Moreover, the overmolding technique provides more insulation, i.e., electrically Insulative layers 211 and 221, along the vertically extending edges of the electrically conductive surface, which also reduces thermal spread due to less electrode to tissue contact. By dimensioning electrically insulating layer, e.g., 211 and electrode 310 in this fashion (i.e., with reduced conductive surface area), the current is restricted (i.e., concentrated) to the intended seal area rather than current being able to travel to tissue outside the seal area, which may come into contact with an outer edge of the electrode 310 (see FIG. 4). In addition, the material of the jaw overmolding 314 (and 324) provides enhanced thermal and electrical insulation properties during activation.

More particularly, the varying geometry of the electrically insulating layer 211 (and 221) and jaw overmolding 314 (and 324) compared to the electrically conductive surface 312 also isolates the two opposing poles during activation, thereby reducing the possibility that tissue or tissue fluids will bridge a path for stray current being able to travel to surrounding tissue. As best seen in FIGS. 3A, 3B, 4 and 5, the electrode 310 may also include a pinch trim 331 that facilitates secure, integral engagement of the electrically insulating layer 211 (and 221) and jaw overmolding 314 (and 324) and the electrically conductive sealing surface 312 during the assembly and/or manufacturing process.

FIG. 6 shows a bipolar forceps 10 having an end effector assembly 1000 during use wherein handle members 16 and 18 are moved closer to one another to apply clamping force to the tubular tissue 150 to effect a seal 152. The end effector assembly 1000 may include first and second electrode jaw members 310 and 320, as previously described. Movement of the handle members 16 and 18 closer to one another is restricted by a gap set “G”, which is established between the upper electrically conductive seal plate 312 and the lower electrically conductive seal plate 322 by the application of the electrically insulating seal layers 211 and 221, respectively. Once sealed, the tubular vessel 150 can be cut along seal 152 to separate the tissue 150 and form a gap in the tissue 150 therebetween.

It is envisioned that by making the electrode assembly 21 disposable, the electrode assembly 21 is less likely to become damaged since it is only intended for a single operation and, therefore, does not require cleaning or sterilization. As a result, the functionality and consistency of the sealing components, e.g., the electrically conductive surface 312 (and 322) and electrically insulating layer 211 (and 221) and jaw overmolding 314 (and 324) will assure a uniform and quality seal and provide a tolerable and reliable reduction of thermal spread across tissue. Alternatively, the entire electrosurgical instrument may be disposable, which, again, will assure a uniform and quality seal with minimal thermal spread.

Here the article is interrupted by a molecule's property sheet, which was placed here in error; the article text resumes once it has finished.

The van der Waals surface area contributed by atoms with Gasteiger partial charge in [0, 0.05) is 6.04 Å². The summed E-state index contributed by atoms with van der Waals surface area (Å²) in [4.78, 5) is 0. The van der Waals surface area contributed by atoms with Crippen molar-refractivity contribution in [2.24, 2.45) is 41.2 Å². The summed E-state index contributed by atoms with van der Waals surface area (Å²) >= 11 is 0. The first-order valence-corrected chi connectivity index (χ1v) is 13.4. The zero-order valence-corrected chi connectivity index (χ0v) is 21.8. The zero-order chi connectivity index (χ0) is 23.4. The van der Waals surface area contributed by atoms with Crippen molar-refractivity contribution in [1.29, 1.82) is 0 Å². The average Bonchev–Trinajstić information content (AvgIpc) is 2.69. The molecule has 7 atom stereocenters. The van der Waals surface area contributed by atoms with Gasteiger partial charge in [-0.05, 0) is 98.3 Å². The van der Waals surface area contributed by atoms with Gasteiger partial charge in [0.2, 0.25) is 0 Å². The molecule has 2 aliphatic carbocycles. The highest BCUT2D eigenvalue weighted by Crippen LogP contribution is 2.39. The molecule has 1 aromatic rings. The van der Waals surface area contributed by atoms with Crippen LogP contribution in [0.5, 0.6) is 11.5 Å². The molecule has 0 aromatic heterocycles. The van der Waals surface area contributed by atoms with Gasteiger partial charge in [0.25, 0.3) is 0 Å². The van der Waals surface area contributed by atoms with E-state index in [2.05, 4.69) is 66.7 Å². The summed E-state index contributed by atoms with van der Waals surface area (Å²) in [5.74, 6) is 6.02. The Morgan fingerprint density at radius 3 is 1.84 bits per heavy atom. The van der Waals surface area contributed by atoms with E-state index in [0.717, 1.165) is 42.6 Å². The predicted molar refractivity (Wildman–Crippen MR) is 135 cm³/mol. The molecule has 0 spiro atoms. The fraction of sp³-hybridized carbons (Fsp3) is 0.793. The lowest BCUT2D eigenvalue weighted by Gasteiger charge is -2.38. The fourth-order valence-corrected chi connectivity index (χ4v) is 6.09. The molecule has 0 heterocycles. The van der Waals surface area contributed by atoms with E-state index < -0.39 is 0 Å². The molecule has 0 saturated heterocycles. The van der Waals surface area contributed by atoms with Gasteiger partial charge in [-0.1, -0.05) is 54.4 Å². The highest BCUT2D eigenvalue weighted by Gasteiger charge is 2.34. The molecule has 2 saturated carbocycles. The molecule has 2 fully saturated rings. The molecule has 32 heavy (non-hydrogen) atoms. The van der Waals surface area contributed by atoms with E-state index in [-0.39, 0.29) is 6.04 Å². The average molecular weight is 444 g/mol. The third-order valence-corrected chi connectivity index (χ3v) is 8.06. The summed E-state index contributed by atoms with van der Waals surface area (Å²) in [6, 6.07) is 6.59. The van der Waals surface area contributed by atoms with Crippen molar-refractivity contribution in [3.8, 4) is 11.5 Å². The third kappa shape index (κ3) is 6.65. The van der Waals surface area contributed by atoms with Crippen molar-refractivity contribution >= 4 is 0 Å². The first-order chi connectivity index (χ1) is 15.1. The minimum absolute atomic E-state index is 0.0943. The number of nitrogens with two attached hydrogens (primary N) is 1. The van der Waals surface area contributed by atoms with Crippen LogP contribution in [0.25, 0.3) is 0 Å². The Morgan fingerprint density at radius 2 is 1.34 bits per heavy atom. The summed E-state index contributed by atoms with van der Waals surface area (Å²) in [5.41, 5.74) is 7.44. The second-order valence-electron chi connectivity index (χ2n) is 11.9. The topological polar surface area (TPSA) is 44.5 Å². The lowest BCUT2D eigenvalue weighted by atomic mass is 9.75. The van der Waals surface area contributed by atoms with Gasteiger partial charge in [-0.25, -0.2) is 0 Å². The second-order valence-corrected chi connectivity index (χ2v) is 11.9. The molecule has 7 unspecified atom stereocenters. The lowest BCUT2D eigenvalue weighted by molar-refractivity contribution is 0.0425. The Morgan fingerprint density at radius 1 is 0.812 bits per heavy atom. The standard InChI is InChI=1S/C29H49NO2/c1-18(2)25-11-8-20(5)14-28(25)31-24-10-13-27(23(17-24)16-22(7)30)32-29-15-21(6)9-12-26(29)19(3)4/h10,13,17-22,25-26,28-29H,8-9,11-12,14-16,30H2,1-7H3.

FIG. 7 shows an endoscopic bipolar instrument 100 during use wherein movement of a handle assembly 128 applies clamping force on the tubular tissue 150 to effect a seal 152. As shown, a shaft 109 and an end effector assembly or electrode assembly 122 are inserted through a trocar 130 and cannula 132 and a handle assembly 118 is actuated to cause opposing jaw members of the electrode assembly 122 to grasp tubular vessel 150 therebetween. More particularly, a movable handle 118 b is moved progressively towards a fixed handle 118 a, which, in turn, causes relative movement of the jaw members from an open, spaced-apart position to a closed, sealing position. A rotating member 123 allows the user to rotate the electrode assembly 122 into position about the tubular tissue 150 prior to activation. End effector assembly 122 may include first and second electrode jaw members 310 and 320, respectively, as described previously.

After the jaw members 310 and 320 are closed about the tissue 150, the user then applies electrosurgical energy via connection 128 to the tissue 150. By controlling the intensity, frequency and duration of the electrosurgical energy applied to the tissue 150, the user can either cauterize, coagulate/desiccate seal and/or simply reduce or slow bleeding with minimal collateral or thermal damage to surrounding tissue.

An electrosurgical forceps such as, for example but not limited to, open bipolar instrument 10 and end effector assembly 1000 (see FIG. 6) and endoscopic bipolar instrument 100 and electrode assembly 122 (see FIG. 7), may include a knife channel for passage of a knife for cutting tissue during surgical procedures.